Defective Interhemispheric Integration and Anomalous Language Lateralization in Children at Risk for Schizophrenia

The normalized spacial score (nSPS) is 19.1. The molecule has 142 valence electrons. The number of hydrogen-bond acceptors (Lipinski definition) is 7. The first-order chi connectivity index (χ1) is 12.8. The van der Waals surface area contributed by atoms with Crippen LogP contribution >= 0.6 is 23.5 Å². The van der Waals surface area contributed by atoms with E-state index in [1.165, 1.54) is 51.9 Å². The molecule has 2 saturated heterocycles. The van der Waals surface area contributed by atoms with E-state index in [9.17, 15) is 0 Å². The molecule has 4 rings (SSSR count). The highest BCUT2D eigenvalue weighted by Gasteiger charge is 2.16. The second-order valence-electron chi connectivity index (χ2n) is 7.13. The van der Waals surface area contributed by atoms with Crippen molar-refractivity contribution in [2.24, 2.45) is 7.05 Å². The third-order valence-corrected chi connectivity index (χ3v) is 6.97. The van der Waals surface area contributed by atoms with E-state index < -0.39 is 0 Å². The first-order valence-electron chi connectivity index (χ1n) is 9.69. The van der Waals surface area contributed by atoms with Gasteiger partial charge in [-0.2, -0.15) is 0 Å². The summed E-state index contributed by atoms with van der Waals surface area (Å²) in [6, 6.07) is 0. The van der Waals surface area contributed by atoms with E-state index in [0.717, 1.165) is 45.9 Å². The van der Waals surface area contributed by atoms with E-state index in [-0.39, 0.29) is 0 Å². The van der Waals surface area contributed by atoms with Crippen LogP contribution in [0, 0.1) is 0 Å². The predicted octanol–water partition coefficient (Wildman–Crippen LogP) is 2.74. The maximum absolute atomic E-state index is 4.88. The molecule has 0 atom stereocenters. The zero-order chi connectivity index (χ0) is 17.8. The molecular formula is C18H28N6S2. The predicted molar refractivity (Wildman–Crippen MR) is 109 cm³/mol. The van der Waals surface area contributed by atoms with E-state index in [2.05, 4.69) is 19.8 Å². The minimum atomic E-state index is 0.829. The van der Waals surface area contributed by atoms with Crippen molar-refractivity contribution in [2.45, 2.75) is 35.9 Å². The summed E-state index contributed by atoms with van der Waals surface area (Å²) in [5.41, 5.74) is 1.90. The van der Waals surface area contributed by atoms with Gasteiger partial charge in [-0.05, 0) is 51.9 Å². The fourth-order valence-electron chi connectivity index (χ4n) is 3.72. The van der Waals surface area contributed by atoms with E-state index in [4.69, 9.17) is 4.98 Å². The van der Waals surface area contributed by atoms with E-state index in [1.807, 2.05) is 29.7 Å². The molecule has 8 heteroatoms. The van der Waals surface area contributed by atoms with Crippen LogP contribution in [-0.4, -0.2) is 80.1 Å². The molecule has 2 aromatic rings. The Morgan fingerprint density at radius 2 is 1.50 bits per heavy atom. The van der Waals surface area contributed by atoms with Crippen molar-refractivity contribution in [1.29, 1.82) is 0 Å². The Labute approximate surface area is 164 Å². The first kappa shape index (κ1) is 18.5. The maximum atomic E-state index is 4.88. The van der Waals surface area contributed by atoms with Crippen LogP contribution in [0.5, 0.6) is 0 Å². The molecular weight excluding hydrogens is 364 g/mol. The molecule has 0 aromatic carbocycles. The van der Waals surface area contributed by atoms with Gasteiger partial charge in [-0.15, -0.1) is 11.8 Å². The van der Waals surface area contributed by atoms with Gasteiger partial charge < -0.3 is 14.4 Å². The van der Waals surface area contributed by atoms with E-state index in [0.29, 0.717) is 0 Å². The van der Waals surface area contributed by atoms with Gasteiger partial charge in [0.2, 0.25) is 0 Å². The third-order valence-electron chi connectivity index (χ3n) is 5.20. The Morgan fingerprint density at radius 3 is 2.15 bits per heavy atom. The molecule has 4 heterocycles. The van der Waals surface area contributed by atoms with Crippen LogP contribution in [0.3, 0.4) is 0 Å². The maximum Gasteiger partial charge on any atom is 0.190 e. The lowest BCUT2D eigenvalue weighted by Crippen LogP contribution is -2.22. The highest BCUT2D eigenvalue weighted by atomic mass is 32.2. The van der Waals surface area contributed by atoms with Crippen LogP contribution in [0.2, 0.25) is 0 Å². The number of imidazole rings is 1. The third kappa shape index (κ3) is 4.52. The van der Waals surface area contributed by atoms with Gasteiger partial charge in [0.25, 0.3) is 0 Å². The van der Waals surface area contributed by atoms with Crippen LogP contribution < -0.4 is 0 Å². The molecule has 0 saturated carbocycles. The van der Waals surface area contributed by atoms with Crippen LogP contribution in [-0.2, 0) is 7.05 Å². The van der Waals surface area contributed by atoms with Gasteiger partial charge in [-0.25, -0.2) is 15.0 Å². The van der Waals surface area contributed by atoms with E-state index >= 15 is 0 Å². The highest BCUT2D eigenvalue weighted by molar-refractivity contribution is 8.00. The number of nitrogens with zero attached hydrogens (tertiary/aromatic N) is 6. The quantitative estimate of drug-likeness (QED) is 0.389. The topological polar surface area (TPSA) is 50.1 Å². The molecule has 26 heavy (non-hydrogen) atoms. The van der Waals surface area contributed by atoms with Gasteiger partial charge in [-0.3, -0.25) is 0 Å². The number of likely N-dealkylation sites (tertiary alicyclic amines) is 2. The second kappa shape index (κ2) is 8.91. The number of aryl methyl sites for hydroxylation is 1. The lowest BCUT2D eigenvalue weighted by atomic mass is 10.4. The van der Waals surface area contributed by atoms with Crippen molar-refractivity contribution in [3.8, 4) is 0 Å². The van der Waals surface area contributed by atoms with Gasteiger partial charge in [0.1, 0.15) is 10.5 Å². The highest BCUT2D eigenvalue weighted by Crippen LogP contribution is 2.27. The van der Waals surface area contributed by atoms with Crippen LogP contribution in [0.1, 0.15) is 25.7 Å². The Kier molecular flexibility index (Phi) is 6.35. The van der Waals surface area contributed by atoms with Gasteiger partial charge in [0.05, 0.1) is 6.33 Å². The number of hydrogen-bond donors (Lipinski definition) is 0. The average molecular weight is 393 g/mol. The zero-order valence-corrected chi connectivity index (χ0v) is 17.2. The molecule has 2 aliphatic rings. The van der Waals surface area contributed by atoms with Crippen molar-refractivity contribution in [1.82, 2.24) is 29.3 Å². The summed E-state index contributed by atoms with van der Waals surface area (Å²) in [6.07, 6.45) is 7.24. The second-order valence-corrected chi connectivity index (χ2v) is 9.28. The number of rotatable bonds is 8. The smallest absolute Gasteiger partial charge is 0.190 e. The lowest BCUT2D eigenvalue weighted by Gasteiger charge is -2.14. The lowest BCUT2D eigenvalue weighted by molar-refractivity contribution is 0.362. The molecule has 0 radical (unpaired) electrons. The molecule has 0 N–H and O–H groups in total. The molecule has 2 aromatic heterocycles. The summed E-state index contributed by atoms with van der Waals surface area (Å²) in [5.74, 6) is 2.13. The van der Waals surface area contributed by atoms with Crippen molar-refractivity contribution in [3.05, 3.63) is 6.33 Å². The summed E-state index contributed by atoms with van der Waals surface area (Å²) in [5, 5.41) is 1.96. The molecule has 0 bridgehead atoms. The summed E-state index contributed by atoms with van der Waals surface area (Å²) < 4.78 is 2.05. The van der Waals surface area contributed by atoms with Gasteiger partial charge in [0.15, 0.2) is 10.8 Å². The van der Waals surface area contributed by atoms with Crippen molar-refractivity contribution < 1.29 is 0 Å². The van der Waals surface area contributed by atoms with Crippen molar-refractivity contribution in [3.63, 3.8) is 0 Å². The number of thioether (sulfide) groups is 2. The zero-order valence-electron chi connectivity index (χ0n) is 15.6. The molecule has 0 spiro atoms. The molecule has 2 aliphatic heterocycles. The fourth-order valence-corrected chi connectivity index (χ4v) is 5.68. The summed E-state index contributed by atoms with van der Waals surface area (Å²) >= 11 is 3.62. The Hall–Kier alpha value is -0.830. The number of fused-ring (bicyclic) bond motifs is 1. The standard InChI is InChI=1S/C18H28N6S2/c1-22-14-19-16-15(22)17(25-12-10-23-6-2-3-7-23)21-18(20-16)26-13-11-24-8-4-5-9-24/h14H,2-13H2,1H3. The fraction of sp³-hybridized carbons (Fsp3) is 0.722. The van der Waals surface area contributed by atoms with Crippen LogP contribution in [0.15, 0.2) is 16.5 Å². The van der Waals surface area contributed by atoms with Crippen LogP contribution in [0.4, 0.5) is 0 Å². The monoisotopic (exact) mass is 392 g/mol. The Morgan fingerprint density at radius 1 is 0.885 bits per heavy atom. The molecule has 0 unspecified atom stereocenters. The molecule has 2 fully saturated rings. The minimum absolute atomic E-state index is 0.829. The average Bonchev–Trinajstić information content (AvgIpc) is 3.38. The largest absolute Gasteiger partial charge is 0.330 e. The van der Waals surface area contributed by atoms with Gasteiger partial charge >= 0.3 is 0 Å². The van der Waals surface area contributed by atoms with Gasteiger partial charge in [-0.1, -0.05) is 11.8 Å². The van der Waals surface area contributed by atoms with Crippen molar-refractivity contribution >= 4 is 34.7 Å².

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The present study was carried out to determine whether children at risk for schizophrenia might exhibit abnormalities in test performance indicative of defective interhemispheric integration and abnormal specialization of language function. Twenty-two high-risk and 22 matched normal children were administered two independent tests of speech comprehension, delivered under monaural and binaural listening conditions, and a standard verbal dichotic listening test. On both comprehension tests the high-risk children exhibited significantly poorer binaural, relative to monaural, recall. On the verbal dichotic test the normal group exhibited a significant right ear advantage whereas for the high-risk group there was no significant difference between right and left ear recall. These results were taken to indicate abnormalities of both interhemispheric integration and language specialization in the high-risk group. Analyses indicate that these two abnormalities may be related in a specific fashion. The implications of these results are discussed within a developmental framework.

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